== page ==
Edward Lear (1812-1888)
Figures on the banks of the River Hoogly, Tollygunge, Calcutta
9½ x 15¼ inches
Framed: 26 x 20 ¼ inches
Pencil and watercolour on paper, heightened with touches of white
Inscribed 'Tallygunje (sic)./Calcutta./1874' (lower left)
Signed with monogram and further dated '1878' lower right
Further inscribed 'Tallygunje (sic), Calcutta' on a fragment of the old mount attached to the backboard
Giles Eyre of Hartnoll & Eyre Ltd, London
Letter verso on Eyre letterhead
London, The Fine Art Society, The Travel's of Edward Lear, No. 93, 1988 - label verso
Edward Lear's tour of India and Ceylon (November 1873 - January 1875) came about through the agency of his friend and patron Lord Northbrook, who had been appointed Viceroy of India in 1871. He invited Lear to visit the country and, although the painter's arrival was delayed for a year, he eventually arrived in Bombay on 22 November 1873. After leaving Lord Northbrook, Lear set off for Benares where he spent a number of days in mid December and on 31 December 1873 he recorded in his journal a sketching trip to Tollygunge:
'The reflections in the water may, and should be, perfect, but were not so, because of disturbing washers. Remarked the beauty of white sheets, both in light and shadow; ... also, extreme featheriness of coconut palms; depths of brown gray shade ... and general misty grayness, more like English even than Nile scenes at early morning, owing to the profusion of vegetation ... General tone of the mosque and tank view deep, beautiful dark gray, relieved with vividly bright bits of light; a green tone throughout; even the mosque domes are rather greeny-brown. Endlessly beautiful pictures of village life and Eastern vegetation.' (R. Murphy (ed.), Edward Lear's Indian Journal. Watercolours and extracts from the diary of E. Lear, 1873-1875, London, 1953, p. 52).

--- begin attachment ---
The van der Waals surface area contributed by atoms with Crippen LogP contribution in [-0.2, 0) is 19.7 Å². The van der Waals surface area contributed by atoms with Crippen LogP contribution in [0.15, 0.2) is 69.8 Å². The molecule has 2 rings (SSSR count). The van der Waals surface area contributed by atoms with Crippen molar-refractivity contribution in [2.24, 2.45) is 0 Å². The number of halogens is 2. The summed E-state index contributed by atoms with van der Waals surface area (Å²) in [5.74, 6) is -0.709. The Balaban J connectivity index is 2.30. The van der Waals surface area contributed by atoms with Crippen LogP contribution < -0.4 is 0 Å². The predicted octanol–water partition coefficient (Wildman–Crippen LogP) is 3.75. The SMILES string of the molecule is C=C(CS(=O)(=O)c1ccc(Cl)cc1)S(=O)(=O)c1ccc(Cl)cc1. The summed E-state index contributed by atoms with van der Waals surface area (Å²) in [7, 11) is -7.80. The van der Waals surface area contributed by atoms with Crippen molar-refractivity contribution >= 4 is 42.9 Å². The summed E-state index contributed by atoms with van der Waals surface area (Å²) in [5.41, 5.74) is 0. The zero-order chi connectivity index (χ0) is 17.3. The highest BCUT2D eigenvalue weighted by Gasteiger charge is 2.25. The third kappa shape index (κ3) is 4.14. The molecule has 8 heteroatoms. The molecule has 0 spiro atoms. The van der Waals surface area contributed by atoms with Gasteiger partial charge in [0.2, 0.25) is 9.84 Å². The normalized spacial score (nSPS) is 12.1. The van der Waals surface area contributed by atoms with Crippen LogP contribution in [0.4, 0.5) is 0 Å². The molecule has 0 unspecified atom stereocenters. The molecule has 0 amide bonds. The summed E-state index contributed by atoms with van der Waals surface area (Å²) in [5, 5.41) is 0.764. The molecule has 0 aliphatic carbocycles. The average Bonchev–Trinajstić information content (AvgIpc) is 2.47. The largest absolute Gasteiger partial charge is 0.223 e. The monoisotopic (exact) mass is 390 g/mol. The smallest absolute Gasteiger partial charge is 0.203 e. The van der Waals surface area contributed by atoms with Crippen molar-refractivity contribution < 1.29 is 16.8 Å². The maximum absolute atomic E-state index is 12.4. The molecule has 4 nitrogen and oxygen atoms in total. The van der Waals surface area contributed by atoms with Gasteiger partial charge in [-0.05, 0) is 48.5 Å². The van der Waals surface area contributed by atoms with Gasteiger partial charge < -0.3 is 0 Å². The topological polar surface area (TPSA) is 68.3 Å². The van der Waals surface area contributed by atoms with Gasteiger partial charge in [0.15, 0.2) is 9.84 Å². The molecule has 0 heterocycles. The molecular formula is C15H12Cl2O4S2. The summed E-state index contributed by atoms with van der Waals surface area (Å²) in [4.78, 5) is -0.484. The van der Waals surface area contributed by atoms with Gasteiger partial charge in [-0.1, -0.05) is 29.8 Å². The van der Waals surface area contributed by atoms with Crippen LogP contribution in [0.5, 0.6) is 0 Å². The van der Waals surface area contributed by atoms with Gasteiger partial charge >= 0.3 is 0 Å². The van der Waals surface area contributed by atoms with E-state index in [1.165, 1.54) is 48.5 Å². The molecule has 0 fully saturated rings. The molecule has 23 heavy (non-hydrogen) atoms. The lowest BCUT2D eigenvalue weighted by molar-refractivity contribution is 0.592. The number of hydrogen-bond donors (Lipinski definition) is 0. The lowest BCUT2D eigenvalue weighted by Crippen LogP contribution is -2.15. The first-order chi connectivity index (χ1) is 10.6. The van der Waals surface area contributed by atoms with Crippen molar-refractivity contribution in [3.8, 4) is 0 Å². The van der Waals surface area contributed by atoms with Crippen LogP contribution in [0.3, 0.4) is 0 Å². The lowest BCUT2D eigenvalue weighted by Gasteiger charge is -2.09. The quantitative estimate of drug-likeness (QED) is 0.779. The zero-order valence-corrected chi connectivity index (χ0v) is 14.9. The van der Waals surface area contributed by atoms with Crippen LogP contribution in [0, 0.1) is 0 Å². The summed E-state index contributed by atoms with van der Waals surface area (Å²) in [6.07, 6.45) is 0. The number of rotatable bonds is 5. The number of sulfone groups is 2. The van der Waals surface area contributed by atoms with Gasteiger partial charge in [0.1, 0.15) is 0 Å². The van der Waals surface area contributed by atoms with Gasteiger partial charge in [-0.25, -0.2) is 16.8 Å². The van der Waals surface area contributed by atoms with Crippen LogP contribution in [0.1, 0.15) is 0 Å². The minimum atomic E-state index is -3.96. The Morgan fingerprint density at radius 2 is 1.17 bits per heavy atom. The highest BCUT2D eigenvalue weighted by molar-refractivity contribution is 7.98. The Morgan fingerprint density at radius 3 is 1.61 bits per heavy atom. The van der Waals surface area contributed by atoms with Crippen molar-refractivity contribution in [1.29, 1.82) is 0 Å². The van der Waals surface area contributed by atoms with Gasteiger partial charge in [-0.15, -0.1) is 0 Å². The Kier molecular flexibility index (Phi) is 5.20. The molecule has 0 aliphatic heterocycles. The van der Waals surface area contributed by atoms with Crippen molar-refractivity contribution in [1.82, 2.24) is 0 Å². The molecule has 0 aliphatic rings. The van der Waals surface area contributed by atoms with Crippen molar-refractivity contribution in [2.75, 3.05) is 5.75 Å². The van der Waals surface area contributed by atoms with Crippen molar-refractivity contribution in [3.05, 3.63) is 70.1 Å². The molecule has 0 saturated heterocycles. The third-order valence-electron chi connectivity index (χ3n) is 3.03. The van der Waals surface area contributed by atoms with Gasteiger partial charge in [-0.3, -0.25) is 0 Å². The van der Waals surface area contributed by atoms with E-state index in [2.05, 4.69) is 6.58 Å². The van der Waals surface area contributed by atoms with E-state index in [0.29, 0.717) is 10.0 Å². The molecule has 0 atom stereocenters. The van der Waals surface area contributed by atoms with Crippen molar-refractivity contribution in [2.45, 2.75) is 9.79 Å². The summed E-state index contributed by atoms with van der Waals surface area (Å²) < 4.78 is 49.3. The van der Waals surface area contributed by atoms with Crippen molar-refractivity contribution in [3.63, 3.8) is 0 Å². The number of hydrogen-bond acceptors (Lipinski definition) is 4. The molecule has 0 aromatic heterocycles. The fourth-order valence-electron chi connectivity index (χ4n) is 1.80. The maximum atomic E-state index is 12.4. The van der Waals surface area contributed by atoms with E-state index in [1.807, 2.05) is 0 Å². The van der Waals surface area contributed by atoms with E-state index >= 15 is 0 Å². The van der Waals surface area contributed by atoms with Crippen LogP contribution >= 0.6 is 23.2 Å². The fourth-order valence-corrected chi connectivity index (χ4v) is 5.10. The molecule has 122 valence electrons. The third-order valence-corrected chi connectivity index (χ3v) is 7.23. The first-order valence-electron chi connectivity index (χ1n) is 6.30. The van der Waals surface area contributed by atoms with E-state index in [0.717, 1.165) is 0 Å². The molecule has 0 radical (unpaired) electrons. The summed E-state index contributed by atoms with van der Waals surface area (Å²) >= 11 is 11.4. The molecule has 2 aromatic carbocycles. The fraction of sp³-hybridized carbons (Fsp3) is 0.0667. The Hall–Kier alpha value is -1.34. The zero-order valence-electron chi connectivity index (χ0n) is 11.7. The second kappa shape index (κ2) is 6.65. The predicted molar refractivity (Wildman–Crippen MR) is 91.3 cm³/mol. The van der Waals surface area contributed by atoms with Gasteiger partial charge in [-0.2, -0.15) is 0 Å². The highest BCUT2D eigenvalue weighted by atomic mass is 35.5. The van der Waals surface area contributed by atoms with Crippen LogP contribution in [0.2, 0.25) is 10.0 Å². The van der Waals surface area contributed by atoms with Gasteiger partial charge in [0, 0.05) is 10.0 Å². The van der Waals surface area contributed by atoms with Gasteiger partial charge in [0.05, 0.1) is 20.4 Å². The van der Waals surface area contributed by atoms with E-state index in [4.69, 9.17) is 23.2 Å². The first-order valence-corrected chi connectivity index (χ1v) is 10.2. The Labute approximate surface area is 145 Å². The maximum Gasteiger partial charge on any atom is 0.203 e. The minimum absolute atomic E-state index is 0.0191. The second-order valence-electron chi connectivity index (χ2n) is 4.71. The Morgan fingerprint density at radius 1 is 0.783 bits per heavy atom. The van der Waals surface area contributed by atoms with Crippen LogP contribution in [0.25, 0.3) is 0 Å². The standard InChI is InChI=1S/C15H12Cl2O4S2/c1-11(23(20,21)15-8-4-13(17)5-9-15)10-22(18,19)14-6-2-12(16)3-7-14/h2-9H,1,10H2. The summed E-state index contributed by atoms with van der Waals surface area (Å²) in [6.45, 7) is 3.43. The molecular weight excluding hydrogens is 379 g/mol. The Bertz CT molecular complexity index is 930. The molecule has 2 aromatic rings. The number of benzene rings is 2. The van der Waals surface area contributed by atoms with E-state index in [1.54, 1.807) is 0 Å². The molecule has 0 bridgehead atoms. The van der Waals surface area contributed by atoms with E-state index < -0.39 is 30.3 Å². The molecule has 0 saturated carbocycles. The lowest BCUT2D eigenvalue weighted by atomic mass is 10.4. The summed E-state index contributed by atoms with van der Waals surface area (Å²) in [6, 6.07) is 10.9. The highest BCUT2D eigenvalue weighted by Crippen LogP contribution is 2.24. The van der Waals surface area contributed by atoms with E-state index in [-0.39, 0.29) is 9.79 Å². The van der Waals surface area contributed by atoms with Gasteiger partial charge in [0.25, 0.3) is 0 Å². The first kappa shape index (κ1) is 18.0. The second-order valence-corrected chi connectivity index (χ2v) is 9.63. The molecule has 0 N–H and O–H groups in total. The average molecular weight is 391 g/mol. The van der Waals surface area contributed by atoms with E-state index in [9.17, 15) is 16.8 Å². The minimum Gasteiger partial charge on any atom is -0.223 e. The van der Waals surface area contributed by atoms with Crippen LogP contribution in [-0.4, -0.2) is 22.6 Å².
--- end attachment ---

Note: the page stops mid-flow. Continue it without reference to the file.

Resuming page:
Tollygunge gained its name from a market or gunj on the eastern bank of the Tolly's Nullah waterway. This canal, joining East Bengal and Calcutta, had been dredged in 1775-6 as part of a project overseen by Major William Tolly, to whom the British East India Company granted a licence to open the market. Tollygunge is today best known for its club, founded in 1895 on land which had originally been an indigo plantation, and then a park on the estate of the exiled family of Tipu Sultan, the late ruler of Mysore. It is also famous for being the home of Tollywood, one of the centres of the Bengali film industry, which has produced high-profile figures such as Satyajit Ray, the renowned director of the classic Pather Panchali.